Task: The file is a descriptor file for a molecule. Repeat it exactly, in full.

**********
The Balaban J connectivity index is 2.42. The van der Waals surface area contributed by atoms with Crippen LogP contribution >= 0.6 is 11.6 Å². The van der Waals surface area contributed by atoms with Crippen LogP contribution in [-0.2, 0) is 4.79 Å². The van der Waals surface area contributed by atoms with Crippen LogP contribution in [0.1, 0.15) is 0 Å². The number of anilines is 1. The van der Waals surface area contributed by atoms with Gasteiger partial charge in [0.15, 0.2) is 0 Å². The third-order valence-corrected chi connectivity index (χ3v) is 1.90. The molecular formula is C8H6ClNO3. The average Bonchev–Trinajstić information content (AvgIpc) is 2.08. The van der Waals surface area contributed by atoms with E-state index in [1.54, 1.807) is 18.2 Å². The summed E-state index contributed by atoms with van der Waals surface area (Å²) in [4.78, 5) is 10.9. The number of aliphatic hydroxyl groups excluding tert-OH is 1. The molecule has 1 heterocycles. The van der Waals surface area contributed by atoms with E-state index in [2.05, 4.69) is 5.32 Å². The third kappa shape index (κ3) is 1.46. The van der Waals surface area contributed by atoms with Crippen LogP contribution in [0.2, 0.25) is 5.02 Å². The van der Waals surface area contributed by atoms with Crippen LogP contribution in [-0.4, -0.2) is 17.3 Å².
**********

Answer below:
The Balaban J connectivity index is 2.42. The van der Waals surface area contributed by atoms with Crippen LogP contribution >= 0.6 is 11.6 Å². The van der Waals surface area contributed by atoms with Crippen LogP contribution in [-0.2, 0) is 4.79 Å². The van der Waals surface area contributed by atoms with Crippen LogP contribution in [0.1, 0.15) is 0 Å². The number of anilines is 1. The van der Waals surface area contributed by atoms with Gasteiger partial charge in [0.15, 0.2) is 0 Å². The third-order valence-corrected chi connectivity index (χ3v) is 1.90. The molecular formula is C8H6ClNO3. The average Bonchev–Trinajstić information content (AvgIpc) is 2.08. The van der Waals surface area contributed by atoms with E-state index in [1.54, 1.807) is 18.2 Å². The summed E-state index contributed by atoms with van der Waals surface area (Å²) in [4.78, 5) is 10.9. The number of aliphatic hydroxyl groups excluding tert-OH is 1. The molecule has 1 heterocycles. The van der Waals surface area contributed by atoms with E-state index in [2.05, 4.69) is 5.32 Å². The third kappa shape index (κ3) is 1.46. The van der Waals surface area contributed by atoms with Crippen LogP contribution in [0.2, 0.25) is 5.02 Å². The van der Waals surface area contributed by atoms with Crippen LogP contribution in [-0.4, -0.2) is 17.3 Å².